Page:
Friday, September 09, 2011

Oxford Social Media 2011: Presentations now available online

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The presentations from yesterday's Social Media Day are all now available online on the Oxford Social Media wiki at:,+8th+September+2011+-+presentations - marketing yourself and your skills online (Jo Alcock)
Many of us use social media to market our libraries, but what about marketing ourselves as librarians? As we make the necessary shift from marketing our products to marketing our services, it becomes increasingly important to market ourselves and our skills, both to our current and potential library users and as a way of establishing ourselves within the profession. This session will introduce the value of having a personal brand, and discuss ways of utilising social media to express your brand.

Public library social media policy: the most effective ways to provide a "comprehensive & efficient" service in fewer than 140 characters! (Michael Stead)
Michael will be looking at some examples of good practice and discussing the evolution of his own library service's approach to social media.

Marketing academic libraries in a Web 2.0 world (Ned Potter)
Social Media affords libraries a fantastic marketing opportunity. Web 2.0 tools are often free, are mostly easy to use, and represent a great way to communicate directly with a library's audience. This session will look at advances in marketing online, including brand new case studies from the British Library and New York Public Library.

Measuring social media success (Andrew Hood)
Social media opens up content, discussion and reputation way beyond the confines of our own websites. So how do we measure the real impact of the things we instigate, and keep track of what the world at large is saying about us and the topics close to our hearts? This session will look at practical ways of monitoring social media for relevant content, and discuss how to isolate clear success metrics for social media activity.

Social Networks: harness the power, manage the risks (Duncan Smith)
Many organisations are rushing to use social networking sites because the potential benefits seem so vast. Beware, though. Using such sites can be a double-edged sword because of significant risks arising from a raft of legislation relevant to them. And it’s been a fast moving feast with new guidance and laws arriving at a dizzying rate. How do we find solutions which are both legally acceptable and help you do a better job?

Wednesday, August 03, 2011

Oxford Social Media 2011: Developments in Web 2.0


Thursday 8th September 2011, Training Rooms 1 & 2, Osney One Building, 9.15-17.00

Oxford Social Media 2011 is the next event organised by Staff Development under the general title of  'A Theme For All Seasons'.  The programme for the whole day is available here to make it easier for staff to see what is happening at various times in the hope that this will assist with planning and booking.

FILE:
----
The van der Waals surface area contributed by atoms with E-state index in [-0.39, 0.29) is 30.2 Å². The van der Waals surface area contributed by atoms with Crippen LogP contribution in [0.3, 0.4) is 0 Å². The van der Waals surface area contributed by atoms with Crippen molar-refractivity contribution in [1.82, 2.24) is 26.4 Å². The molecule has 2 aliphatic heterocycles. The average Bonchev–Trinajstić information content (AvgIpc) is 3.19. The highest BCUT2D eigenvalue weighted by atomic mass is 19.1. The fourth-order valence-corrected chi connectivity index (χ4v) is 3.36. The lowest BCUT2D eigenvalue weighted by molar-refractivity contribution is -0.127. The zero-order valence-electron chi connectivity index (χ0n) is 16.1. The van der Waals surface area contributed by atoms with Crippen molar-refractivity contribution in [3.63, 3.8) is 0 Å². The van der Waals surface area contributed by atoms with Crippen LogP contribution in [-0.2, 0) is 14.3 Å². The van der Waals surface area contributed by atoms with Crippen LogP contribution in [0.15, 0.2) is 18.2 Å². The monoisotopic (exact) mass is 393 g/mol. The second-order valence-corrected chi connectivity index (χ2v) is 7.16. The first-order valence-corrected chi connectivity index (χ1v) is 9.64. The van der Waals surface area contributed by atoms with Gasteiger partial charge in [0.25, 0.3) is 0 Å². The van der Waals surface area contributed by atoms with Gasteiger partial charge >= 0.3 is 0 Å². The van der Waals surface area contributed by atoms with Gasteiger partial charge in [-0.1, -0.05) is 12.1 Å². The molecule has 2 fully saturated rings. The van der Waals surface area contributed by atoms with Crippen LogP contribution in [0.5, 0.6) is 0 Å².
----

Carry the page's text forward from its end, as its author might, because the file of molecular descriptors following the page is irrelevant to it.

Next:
The day is divided into two strands.  Strand 1 consists of a variety of talks from several external people who use social media regularly in their profession  Strand 2 is another chance for staff to learn about the technology itself and follow parts of the 23 Things programme.

We hope that you'll be able to join us for at least one of the sessions. Please note that because of space restrictions each session can take only a limited number of staff. If you're keen to attend a session do book early, and in the usual way - quoting the relevant course code as listed on the full programme. 

Please note there is no charge to attend this event.

Friday, May 20, 2011

23 Things for Professional Development


Inspired by the 23 Things programmes that have been running all over the UK recently, a group of librarians have got together to create a 23 Things for Professional Development. The programme is due to run from June to October, and is open to any informational professional who wants to join in, no matter where they work or what kind of job they have. They're going to cover quite a few tools that 23 Things Oxford didn't, and the whole thing has a more personal and reflective slant.  If you enjoyed participating in 23 Things Oxford and found it a good way to learn, maybe consider joining in this one too!

All the information, and the 'things' they will be covering, can be found on their blog at:

Tuesday, May 17, 2011

Getting to Grips with LibraryThing: 22nd July

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23 Thingers and other interested members of staff might be interested in the following training course:

Getting to Grips with LibraryThing
Event Code: BODL/CPD/LIB
Friday 22nd July 2011, Training Room 2, Osney One Building, 2.30pm-4.00pm

This session will introduce participants to the LibraryThing site and its main features. LibraryThing is a social cataloguing web application for storing and sharing book details. It also offers use of RSS feeds, tags, and much more.

Participants will have the opportunity to set up an account for themselves or their library, add some books to their catalogue, explore some of LibraryThing's additional services and learn how to embed it in other Web 2.0 and webpages.

See for an example. To book, email Staff Development.

Thursday, April 28, 2011

Delicious saved!